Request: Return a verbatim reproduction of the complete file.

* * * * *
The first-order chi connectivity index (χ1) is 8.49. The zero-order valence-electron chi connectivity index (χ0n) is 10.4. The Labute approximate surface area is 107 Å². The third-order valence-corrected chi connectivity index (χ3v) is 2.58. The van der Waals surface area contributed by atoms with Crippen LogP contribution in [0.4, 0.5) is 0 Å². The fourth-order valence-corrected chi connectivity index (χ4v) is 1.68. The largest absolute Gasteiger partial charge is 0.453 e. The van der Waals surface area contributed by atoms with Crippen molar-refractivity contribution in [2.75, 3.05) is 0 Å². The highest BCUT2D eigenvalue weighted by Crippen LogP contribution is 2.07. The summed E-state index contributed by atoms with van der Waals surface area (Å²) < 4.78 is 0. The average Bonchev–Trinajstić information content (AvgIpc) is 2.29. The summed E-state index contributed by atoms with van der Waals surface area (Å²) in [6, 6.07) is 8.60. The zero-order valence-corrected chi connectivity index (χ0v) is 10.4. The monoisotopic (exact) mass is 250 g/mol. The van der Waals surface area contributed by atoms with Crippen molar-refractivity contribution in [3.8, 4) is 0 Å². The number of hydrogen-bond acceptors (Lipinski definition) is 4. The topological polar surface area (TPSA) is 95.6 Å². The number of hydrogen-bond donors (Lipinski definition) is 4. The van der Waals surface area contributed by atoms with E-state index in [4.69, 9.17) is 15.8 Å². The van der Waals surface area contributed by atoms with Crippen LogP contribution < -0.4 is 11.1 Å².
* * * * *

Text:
The first-order chi connectivity index (χ1) is 8.49. The zero-order valence-electron chi connectivity index (χ0n) is 10.4. The Labute approximate surface area is 107 Å². The third-order valence-corrected chi connectivity index (χ3v) is 2.58. The van der Waals surface area contributed by atoms with Crippen LogP contribution in [0.4, 0.5) is 0 Å². The fourth-order valence-corrected chi connectivity index (χ4v) is 1.68. The largest absolute Gasteiger partial charge is 0.453 e. The van der Waals surface area contributed by atoms with Crippen molar-refractivity contribution in [2.75, 3.05) is 0 Å². The highest BCUT2D eigenvalue weighted by Crippen LogP contribution is 2.07. The summed E-state index contributed by atoms with van der Waals surface area (Å²) < 4.78 is 0. The average Bonchev–Trinajstić information content (AvgIpc) is 2.29. The summed E-state index contributed by atoms with van der Waals surface area (Å²) in [6, 6.07) is 8.60. The zero-order valence-corrected chi connectivity index (χ0v) is 10.4. The monoisotopic (exact) mass is 250 g/mol. The van der Waals surface area contributed by atoms with Crippen molar-refractivity contribution in [3.8, 4) is 0 Å². The number of hydrogen-bond acceptors (Lipinski definition) is 4. The topological polar surface area (TPSA) is 95.6 Å². The number of hydrogen-bond donors (Lipinski definition) is 4. The van der Waals surface area contributed by atoms with E-state index in [4.69, 9.17) is 15.8 Å². The van der Waals surface area contributed by atoms with Crippen LogP contribution < -0.4 is 11.1 Å².